"Summit County is one of the worst counties in order to try and do agriculture," he said. "It’s great grass country for range cattle for summer. But when we had the dairy, we were trucking in 100 percent of our feed for our dairy cows. We couldn’t compete with the guys who have their own hay and corn grown.
While the industry is "alive and well," as Blazzard put it, it faces several outside threats from government and private entities. Farmers say they are concerned with the sustainability of the industry.
"Probably the greatest pressure is coming from loss of available land and forage due to development sprawl. Our livelihood depends on having enough grass to feed the animals," Blazzard said. "Usually when subdivisions pop up, farming and ranching start having problems ranging from being able to get irrigation water through the development, to complaints about noise, smells etc. Everyone likes the rural lifestyle but they work hard to change it."
Agricultural landowners are protected through local, state and federal laws, but are constantly under pressure by "environmentalists, the government and developers," Ure said.
"Where the threat really comes with us is we have people who want to move here and they move here because of the big open pastures and all that stuff, but then they think they have the right to tell you what to do to your property," Ure said. "I’m like the loose cannon in the Planning Commission. I want to give everyone their property rights.
"The reason why I’m pushing for what I’m doing is if we have our property rights and we are able to do things with our property, we can be creative and we can survive," he continued. "People don’t understand that in our industry you don’t zone property to try and protect agriculture. You zone property to what makes economic sense. That’s our biggest detriment is the government. We are so subsidized."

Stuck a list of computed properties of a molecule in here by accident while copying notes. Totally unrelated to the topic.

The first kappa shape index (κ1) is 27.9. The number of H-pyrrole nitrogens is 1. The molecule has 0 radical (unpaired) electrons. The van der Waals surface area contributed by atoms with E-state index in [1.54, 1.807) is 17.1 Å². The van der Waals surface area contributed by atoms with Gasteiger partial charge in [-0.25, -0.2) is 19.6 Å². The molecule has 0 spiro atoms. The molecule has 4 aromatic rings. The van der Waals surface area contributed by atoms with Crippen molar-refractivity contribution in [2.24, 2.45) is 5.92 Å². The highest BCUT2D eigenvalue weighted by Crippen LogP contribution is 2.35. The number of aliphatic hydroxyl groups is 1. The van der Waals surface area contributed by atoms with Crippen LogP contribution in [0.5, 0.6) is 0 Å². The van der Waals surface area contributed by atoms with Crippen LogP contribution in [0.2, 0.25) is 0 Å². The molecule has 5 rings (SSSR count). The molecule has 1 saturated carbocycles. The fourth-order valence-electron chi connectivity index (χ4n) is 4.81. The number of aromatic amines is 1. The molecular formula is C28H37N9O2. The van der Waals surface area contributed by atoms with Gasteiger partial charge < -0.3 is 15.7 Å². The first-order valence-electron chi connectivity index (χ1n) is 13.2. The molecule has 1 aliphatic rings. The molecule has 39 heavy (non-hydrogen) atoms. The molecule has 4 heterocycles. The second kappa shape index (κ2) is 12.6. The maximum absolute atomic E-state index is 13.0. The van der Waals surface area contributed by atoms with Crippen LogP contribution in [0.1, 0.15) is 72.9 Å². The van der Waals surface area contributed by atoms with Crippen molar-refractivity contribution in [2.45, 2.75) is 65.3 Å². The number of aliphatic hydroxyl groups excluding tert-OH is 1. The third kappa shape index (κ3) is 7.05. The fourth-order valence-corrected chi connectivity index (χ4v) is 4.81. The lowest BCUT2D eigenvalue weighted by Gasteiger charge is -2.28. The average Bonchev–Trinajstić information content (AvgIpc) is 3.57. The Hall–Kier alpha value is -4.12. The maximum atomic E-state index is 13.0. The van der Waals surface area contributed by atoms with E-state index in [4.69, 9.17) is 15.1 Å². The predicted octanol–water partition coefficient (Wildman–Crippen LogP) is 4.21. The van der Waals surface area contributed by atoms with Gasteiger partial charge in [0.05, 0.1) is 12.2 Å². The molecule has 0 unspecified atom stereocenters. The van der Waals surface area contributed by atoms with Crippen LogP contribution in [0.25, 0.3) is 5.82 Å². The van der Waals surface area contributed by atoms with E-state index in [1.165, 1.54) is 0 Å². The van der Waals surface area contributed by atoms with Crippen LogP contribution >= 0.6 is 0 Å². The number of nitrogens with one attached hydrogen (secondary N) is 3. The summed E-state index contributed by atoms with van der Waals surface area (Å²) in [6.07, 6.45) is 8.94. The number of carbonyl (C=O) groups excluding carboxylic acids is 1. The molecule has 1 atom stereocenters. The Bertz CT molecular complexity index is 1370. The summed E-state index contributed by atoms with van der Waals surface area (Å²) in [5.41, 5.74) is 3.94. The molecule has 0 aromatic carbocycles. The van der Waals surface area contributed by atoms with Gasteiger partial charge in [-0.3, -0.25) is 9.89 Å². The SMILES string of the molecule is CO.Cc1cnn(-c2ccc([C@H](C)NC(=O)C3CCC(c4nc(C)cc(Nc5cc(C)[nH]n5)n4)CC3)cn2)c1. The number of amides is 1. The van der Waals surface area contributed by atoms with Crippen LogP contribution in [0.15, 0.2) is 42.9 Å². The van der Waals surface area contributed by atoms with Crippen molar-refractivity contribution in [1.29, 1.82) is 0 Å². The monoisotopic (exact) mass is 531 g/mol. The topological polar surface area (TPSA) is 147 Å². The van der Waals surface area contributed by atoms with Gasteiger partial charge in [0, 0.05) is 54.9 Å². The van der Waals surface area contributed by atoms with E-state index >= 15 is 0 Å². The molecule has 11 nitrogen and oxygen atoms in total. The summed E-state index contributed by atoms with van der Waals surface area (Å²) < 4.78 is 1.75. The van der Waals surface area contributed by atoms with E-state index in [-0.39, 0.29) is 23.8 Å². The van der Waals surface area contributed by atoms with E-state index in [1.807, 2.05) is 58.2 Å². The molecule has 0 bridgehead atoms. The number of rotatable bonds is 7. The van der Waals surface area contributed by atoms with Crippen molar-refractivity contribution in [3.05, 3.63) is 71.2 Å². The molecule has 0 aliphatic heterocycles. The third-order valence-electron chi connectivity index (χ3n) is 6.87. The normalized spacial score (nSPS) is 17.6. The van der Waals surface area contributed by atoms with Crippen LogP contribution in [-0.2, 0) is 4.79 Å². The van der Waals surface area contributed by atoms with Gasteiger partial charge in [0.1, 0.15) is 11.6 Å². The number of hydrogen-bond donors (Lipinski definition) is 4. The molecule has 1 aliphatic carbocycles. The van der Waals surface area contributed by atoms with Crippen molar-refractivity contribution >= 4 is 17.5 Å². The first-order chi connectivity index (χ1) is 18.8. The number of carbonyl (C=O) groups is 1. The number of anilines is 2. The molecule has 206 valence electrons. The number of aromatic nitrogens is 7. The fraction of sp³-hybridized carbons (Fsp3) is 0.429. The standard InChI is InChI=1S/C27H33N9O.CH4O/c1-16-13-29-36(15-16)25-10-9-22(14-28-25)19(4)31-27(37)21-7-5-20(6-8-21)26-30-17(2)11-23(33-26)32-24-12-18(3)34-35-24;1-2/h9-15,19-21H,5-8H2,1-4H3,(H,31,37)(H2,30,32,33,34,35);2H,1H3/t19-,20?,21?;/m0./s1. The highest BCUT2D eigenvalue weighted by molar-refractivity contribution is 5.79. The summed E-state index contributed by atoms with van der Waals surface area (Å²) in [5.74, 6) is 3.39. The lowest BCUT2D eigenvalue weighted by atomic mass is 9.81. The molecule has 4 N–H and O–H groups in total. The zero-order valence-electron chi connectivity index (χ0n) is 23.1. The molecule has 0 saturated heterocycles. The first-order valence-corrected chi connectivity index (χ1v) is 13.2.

Ure sits on the East Side Planning Commission, which is in the process of working with county staff to reconfigure the East Side zoning designations.
"Growth is inevitable," he said. "You won’t stop it. But you can try and do the best you can to protect yourself against what is coming in and work with people."
As farms and property change hands, Ure and Pace’s generation is starting to pick up where their fathers left off. But, Ure said the interest is waning.
"My generation does not want to farm anymore," he said. "It’s one of them deals where it has to be a passion because you won’t get rich off of it. Those that want to stay, they will be successful and they will survive."
Ure said he’s in it for the "long-haul." He said he tried working as an electrician for about 10 years after high school, but was spending more of his time at the farm.
"So I walked away. I walked away from a salary where I was making double what I am now, but it was the best move of my life," he said. "This is the happiest time I’ve ever had.
"You are your own boss," he explained. "You go out and spend all day in the springtime and the fall. You put in long hours and are running on four or five hours of sleep. But the thing is, you are starting to see new life and what Mother Nature has created. You start to see your hard work developing from the year prior."
Most people don’t understand what it takes to get the food from the farm to their plate, Ure said, urging people if they see a farmer to "stop and talk to them."
"Don’t be a stranger. Learn things," Ure said. "The biggest thing is stop and talk to people who are in the industry and learn what it takes.
‘Don’t wave to us with one finger, do it with all five," Ure joked.
Anita Lewis, Brent Ovard and Travis English were influential in shaping how residents interact with the county.